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Run Silent, Run Deep (1958 with Clark Gable and Burt Lancaster)

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USA / 1958

Director: Robert Wise
Writer: John Gay, based on the novel by Commander Edward L Beach

Cast: Clark Gable, Burt Lancaster, Jack Warden, Brad Dexter, Don Rickles, Nick Cravat, Joe Maross, Mary LaRoche, Eddie Foy, Rudy Bond, HM Wynant, John Bryant, Ken Lynch, Joel Fluellen, Jimmy Bates, John Gibson

Critic Ronald Bergan described this tense submarine drama – which stars two of Hollywood’s greats, Clark Gable and Burt Lancaster – as “a compulsive profile-to-profile confrontation between two major stars.”

Gable is the sole survivor from a submarine that has been destroyed by a Japanese ship nicknamed the “Bongo Pete,” which has a tour of duty in the lethal Bongo Straits of Japan. When he returns to Navy headquarters in Pearl Harbor, he is given command of another submarine, the Nerka.

However the crew of his new command don’t trust him, working on the basis that there must be something wrong with a commander who is the only one to survive the destruction of his last command. This dissent is led by Lancaster, in the role of a stern lieutenant who expected to be made captain of the Nerka.

In spite of Navy orders to keep out of the Bongo Straits, Gable is determined to get even with the Bongo Pete and heads off into the restricted waters. The crew take this as a sign of the captain’s mental instability, which when linked to accusations of cowardice, is enough to send them over the edge to mutiny. Lancaster attempts to take charge of the sub, but while all this is going on under the sea, the Bongo Pete is sailing the ocean, looking for the opportunity to bomb the Americans out of existence, and Lancaster and Gable have to settle their differences or face the Japanese wrath…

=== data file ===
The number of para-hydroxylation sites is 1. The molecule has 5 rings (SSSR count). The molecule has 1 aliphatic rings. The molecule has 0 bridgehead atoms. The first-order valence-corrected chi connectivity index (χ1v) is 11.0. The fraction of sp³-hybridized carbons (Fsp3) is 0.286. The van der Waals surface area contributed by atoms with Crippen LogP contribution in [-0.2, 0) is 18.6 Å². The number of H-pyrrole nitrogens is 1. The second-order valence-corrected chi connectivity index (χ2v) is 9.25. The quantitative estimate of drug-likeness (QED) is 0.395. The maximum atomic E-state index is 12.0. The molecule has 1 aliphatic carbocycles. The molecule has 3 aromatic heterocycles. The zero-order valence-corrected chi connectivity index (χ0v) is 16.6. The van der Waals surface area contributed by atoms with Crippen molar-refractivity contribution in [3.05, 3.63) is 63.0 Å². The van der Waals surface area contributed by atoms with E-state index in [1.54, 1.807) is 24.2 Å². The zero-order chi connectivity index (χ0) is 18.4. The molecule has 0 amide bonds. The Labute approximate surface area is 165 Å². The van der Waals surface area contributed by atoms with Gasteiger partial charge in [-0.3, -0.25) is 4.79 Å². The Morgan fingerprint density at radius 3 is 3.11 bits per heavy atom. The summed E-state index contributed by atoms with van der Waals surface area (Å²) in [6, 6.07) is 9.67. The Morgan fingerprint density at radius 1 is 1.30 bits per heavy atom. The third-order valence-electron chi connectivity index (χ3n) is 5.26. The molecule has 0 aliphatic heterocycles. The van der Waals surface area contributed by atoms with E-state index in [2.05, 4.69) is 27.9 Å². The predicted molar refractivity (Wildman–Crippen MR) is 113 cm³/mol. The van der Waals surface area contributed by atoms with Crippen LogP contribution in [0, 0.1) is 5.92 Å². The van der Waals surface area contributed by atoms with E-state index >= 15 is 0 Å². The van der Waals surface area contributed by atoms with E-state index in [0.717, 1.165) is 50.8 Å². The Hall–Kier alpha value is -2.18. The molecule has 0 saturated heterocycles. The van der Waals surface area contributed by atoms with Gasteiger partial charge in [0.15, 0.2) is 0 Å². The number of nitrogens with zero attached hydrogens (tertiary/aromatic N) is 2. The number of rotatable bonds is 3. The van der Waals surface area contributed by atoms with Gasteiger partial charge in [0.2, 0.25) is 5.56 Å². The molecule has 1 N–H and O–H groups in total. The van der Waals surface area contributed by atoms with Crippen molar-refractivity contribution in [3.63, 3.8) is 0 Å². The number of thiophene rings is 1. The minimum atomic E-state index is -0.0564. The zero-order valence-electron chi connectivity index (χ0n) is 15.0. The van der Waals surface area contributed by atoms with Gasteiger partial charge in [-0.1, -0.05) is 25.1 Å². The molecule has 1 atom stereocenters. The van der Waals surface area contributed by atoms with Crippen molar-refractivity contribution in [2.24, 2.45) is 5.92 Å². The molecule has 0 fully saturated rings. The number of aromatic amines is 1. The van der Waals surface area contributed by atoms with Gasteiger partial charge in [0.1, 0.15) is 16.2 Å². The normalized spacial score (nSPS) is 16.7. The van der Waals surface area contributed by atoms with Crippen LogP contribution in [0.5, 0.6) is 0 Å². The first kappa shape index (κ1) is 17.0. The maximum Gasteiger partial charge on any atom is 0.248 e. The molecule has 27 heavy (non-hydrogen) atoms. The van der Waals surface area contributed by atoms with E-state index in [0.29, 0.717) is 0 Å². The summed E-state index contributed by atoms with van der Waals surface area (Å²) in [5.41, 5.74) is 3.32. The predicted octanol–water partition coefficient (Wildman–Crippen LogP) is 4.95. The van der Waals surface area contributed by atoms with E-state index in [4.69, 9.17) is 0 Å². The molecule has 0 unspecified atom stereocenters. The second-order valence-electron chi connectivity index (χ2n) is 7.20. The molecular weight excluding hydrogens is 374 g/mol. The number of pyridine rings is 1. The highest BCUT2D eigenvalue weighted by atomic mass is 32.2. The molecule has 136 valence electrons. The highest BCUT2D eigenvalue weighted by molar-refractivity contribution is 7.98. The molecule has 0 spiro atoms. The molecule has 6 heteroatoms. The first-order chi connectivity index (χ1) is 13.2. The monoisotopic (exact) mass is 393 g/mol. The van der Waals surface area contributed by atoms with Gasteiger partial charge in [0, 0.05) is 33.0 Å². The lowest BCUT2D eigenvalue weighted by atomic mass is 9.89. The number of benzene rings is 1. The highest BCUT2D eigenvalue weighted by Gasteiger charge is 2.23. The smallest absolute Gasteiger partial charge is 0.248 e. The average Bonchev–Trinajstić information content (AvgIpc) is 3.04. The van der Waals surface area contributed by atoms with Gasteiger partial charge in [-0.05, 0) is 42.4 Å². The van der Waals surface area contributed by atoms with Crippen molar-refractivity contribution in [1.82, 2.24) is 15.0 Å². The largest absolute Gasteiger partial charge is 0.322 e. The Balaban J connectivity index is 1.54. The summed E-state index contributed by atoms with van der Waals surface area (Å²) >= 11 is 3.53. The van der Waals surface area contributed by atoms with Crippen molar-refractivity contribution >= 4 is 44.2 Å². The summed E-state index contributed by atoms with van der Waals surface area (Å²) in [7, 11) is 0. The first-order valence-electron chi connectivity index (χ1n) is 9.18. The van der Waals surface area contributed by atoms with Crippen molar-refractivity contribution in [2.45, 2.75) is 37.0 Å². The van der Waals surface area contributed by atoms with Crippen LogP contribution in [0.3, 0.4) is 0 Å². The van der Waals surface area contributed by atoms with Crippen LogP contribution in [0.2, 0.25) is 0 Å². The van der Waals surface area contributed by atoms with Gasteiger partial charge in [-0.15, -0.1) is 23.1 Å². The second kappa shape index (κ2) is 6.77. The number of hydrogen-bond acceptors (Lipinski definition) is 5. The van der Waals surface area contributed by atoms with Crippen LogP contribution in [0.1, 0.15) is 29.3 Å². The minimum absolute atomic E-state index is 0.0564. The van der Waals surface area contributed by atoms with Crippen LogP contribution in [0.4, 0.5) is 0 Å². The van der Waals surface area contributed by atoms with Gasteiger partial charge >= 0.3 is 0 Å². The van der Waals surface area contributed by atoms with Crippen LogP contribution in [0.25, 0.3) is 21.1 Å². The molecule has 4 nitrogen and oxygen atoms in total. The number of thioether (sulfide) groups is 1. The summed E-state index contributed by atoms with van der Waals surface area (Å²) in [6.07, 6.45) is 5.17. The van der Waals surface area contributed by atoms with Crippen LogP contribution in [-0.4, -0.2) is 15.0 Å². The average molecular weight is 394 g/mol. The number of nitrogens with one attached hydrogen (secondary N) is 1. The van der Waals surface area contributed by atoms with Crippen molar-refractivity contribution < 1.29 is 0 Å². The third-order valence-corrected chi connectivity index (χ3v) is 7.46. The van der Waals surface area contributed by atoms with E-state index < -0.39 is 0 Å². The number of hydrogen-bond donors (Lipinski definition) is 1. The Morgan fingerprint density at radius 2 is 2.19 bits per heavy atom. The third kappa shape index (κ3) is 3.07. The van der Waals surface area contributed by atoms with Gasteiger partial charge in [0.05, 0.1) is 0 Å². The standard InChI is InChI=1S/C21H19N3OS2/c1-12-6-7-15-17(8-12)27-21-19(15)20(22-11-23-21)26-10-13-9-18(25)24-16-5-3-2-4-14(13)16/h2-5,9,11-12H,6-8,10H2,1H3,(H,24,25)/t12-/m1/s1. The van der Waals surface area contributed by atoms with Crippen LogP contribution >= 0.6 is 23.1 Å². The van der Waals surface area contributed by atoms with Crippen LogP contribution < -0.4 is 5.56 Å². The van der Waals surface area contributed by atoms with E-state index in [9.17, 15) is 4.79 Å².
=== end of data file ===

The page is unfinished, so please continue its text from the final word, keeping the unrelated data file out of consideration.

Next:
The film is a taut thriller, but at no point does it give up the interplay of characters for action. However, behind-the-scenes stories suggest that it was not a joy for cast or crew to work on. The film came about as a project of Lancaster’s with his partners Harold Hecht and James Hill. Previously, their production company had been the power house behind sucessful films such as Marty and Bachelor Party, as well as the Lancaster-Gary Cooper twinning in Vera Cruz. Shooting of Run Silent, Run Deep started before the script was ready. This left Gable unsure of how his character was to turn out, while Hecht, Hill and Lancaster squabbled about the script. The film was also hindered by Gable’s age. He was only a couple of years away from his death and was too old for the part. However, this didn’t prevent him from turning in a tremendous performance that drives much of the rest of the film.

Said Variety: “Both Gable and Lancaster, who are made to order for films of this sort, give strong, convincing performances. This is the way their fans like to see them and they come through effectively. Jack Warden as Gable’s yeoman and defender provides another standout portrayal. Brad Dexter, as a malcontent officer, is appropriately obnoxious and Don Rickles, Nick Cravat, Joe Maross, Eddie Foy III, Rudy Bond, HM Wynant and John Bryant are good as enlisted men and officers.” Motion Picture Guide said Gable: “makes the most of it with a very good performance. The entire film, in fact, is one of the better submarine dramas ever made, tense and claustrophobic.”